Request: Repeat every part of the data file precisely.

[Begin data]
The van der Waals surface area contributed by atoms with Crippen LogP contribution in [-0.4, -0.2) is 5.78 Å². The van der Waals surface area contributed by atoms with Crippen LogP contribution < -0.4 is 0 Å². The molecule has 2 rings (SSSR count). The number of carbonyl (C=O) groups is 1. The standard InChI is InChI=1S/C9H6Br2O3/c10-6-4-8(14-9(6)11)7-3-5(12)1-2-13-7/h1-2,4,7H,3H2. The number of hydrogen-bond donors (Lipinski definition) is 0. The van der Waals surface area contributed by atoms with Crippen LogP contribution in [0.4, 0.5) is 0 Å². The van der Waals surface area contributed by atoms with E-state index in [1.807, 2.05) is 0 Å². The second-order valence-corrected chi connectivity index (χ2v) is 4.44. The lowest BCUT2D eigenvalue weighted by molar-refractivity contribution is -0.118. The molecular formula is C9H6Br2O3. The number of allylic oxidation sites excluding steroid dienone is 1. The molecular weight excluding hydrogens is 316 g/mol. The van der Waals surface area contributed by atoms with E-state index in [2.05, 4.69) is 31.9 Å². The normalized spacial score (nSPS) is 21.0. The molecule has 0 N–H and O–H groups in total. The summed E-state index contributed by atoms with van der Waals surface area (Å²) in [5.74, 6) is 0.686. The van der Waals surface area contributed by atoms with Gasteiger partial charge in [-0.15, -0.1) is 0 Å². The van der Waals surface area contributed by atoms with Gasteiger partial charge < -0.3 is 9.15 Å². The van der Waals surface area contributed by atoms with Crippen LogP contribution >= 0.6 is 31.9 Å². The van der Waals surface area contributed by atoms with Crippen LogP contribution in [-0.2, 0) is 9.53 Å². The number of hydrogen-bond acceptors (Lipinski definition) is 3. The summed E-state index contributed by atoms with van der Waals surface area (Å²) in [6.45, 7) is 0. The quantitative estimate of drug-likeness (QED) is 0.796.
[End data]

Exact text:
The van der Waals surface area contributed by atoms with Crippen LogP contribution in [-0.4, -0.2) is 5.78 Å². The van der Waals surface area contributed by atoms with Crippen LogP contribution < -0.4 is 0 Å². The molecule has 2 rings (SSSR count). The number of carbonyl (C=O) groups is 1. The standard InChI is InChI=1S/C9H6Br2O3/c10-6-4-8(14-9(6)11)7-3-5(12)1-2-13-7/h1-2,4,7H,3H2. The number of hydrogen-bond donors (Lipinski definition) is 0. The van der Waals surface area contributed by atoms with Crippen LogP contribution in [0.4, 0.5) is 0 Å². The van der Waals surface area contributed by atoms with E-state index in [1.807, 2.05) is 0 Å². The second-order valence-corrected chi connectivity index (χ2v) is 4.44. The lowest BCUT2D eigenvalue weighted by molar-refractivity contribution is -0.118. The molecular formula is C9H6Br2O3. The number of allylic oxidation sites excluding steroid dienone is 1. The molecular weight excluding hydrogens is 316 g/mol. The van der Waals surface area contributed by atoms with E-state index in [2.05, 4.69) is 31.9 Å². The normalized spacial score (nSPS) is 21.0. The molecule has 0 N–H and O–H groups in total. The summed E-state index contributed by atoms with van der Waals surface area (Å²) in [5.74, 6) is 0.686. The van der Waals surface area contributed by atoms with Gasteiger partial charge in [-0.15, -0.1) is 0 Å². The van der Waals surface area contributed by atoms with Gasteiger partial charge < -0.3 is 9.15 Å². The van der Waals surface area contributed by atoms with Crippen LogP contribution >= 0.6 is 31.9 Å². The van der Waals surface area contributed by atoms with Crippen LogP contribution in [-0.2, 0) is 9.53 Å². The number of hydrogen-bond acceptors (Lipinski definition) is 3. The summed E-state index contributed by atoms with van der Waals surface area (Å²) in [6.45, 7) is 0. The quantitative estimate of drug-likeness (QED) is 0.796.